Music therapy top honour includes Walden's Together in Sound

Professor Helen Odell-Miller sitting by a piano

Professor Helen Odell-Miller - Credit: Anglia Ruskin University

Anglia Ruskin University has received the highest national honour for its world-leading music therapy work, and in particular its research with people living with dementia, and their families.

It includes the weekly Together in Sound sessions at Saffron Hall in Saffron Walden.

The Queen’s Anniversary Prizes celebrate excellent, innovation and public benefit in UK higher and further education and are granted every two years by Her Majesty the Queen.

ARU’s Cambridge campus is home to a music therapy clinic and research institute, the Cambridge Institute for Music Therapy Research.

This has a team of 30 researchers, including 20 PhD students at any one time, and is the largest and most influential research unit of its kind in the world.

ARU’s work has contributed to change including the Music for Dementia Commission in the House of Lords in 2018, and NICE guidelines for dementia changing in 2019 to recommend music therapy for people with dementia.

ARU is currently leading the UK arm of one of the largest non-pharmacological trials ever carried out in music therapy, led by the University of Melbourne, Australia, called Homeside.

The international study is testing new approaches for carers and their loved ones living with dementia at home.

Music therapists from ARU also work with the Saffron Hall Trust to provide music therapy for people with dementia and their carers.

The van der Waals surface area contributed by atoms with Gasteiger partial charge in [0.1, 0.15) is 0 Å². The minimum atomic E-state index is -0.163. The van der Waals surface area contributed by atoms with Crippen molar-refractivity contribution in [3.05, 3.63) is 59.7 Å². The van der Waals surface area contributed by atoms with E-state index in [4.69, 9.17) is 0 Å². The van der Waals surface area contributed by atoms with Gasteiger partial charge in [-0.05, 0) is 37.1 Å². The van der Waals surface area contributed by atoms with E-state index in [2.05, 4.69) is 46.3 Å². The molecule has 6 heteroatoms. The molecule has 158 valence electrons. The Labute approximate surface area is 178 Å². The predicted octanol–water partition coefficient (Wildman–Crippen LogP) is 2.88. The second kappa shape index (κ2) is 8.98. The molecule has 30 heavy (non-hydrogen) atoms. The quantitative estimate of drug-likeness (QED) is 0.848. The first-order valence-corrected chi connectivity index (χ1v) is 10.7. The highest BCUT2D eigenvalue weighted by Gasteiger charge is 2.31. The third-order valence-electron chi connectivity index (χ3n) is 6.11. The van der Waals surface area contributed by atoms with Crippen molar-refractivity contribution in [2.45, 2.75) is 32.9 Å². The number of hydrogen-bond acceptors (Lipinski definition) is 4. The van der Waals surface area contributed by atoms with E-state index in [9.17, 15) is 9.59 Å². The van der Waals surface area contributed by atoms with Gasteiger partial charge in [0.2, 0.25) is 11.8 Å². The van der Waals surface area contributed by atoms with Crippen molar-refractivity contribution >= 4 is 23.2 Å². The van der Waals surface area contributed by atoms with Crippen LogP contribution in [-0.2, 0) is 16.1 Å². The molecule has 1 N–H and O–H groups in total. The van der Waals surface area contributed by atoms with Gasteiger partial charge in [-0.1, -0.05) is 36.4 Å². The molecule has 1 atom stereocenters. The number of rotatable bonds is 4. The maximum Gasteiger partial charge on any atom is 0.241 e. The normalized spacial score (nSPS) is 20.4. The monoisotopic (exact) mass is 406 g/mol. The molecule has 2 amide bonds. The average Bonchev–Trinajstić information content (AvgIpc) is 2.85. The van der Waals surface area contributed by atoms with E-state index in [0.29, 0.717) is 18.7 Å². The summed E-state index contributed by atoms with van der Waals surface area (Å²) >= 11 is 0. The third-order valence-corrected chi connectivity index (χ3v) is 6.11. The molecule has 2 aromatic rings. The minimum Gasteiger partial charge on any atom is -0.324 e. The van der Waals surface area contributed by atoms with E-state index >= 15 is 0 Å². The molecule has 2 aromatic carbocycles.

World-class performers, including members of the London Philharmonic Orchestra and Britten Sinfonia, regularly take part in the weekly Together in Sound sessions.

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Professor Helen Odell-Miller OBE, Director of ARU’s Cambridge Institute for Music Therapy Research, said: “On average, someone in the UK develops dementia every three minutes and it is expected to become the 21st century’s biggest killer.

“At ARU, our important research examining the benefits of music therapy for people living with dementia is already beginning to influence national policy.  

"Receiving recognition like this, from The Queen, will hopefully further signal the importance of our findings to policymakers both in the UK and abroad.”

Professor Roderick Watkins, Vice Chancellor of ARU, said: “I’d like to congratulate and thank Professor Helen Odell-Miller OBE and her team, whose outstanding work has secured us this recognition. 

“More importantly, of course, their expertise, passion and dedication has had a life-changing effect on tens of thousands of people living with dementia, and their families – and that’s something of which we can all be hugely proud.”


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